Here’s an interesting study (by non-profit consultants Convio) on how the different U.S. generations are doling out money to charity. Turns out that everybody is still pretty generous in their giving (recession or no recession), but that not all charities are doing a good job in reaching the people that might write the checks. Actually, not all people give by writing checks when they give, which is part of the problem.
Let’s start with who is doing the giving. According to the study, 64 percent of the total U.S. population are ‘donors’. By generation, the ‘Matures” (aged 65+) are most likely to give and give the most, but there isn’t as much of a gap as you might think. More than half of all Gen Ys (18 to 29) are donors too, and although they give only about a third of what the matures do, they are a hefty enough group in terms of population that they are making their charitable preferences felt. The graph below sums things up (it was generated by me, using the Convio data).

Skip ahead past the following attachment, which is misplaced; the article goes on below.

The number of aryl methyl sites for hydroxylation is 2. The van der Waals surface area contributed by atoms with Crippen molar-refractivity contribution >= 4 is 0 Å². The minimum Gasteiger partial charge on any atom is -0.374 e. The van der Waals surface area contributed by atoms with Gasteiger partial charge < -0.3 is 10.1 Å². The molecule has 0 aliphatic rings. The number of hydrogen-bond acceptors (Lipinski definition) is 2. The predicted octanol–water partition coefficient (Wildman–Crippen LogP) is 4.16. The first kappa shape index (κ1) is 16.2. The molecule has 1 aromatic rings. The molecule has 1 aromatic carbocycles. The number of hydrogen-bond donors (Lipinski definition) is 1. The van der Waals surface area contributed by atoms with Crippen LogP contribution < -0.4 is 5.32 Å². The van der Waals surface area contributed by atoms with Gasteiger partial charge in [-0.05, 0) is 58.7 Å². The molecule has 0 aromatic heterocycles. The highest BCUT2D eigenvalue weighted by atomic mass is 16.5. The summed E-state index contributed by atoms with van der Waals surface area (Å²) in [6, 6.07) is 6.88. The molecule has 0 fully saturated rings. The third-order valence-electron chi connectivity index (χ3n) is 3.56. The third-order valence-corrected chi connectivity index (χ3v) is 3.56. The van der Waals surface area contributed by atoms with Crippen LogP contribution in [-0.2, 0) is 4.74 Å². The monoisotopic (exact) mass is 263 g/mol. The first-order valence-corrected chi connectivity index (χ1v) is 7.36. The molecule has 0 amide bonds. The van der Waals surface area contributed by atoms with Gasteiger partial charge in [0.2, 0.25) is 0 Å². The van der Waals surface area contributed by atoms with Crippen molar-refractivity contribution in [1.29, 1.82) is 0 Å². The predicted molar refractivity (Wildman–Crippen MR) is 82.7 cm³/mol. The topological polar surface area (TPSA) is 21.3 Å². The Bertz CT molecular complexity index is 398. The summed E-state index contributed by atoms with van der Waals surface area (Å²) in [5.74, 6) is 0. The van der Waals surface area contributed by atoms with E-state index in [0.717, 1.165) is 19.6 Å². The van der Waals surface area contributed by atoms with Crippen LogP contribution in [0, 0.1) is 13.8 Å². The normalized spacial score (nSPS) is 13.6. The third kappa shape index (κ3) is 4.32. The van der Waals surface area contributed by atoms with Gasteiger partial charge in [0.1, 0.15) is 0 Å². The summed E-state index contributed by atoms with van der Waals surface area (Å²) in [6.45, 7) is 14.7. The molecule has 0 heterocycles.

As the study also notes, it also stands to reason that those generous Gen Ys will keep giving as they age, so it stands to reason that they are important, as of course are Xers and Boomers (who in absolute terms actually give the most, because they represent such large chunks of the U.S. population).
So what you need to keep everyone happy and giving and generous is a bunch of different strategies, targeted to each generation. Easier said than done, unfortunately. Although the hipper charities are trying to connect by mobile or Facebook or whatever, sending information by mail – that’s snail mail – is still a popular option. Even for those who still open those unsolicited pieces of junk that make it into the house, nobody–of any age–is too keen on writing a check until they log into the relevant website.
And on that check thing – not so much for the younger generations. When you can give online (or at a retail store cash register), it is just not that effective channel for giving.
The goods news is that there is still money being given – and the smartest non-profits will be the ones who invest the time to figure out just who has it and how they need to be approached to part with it.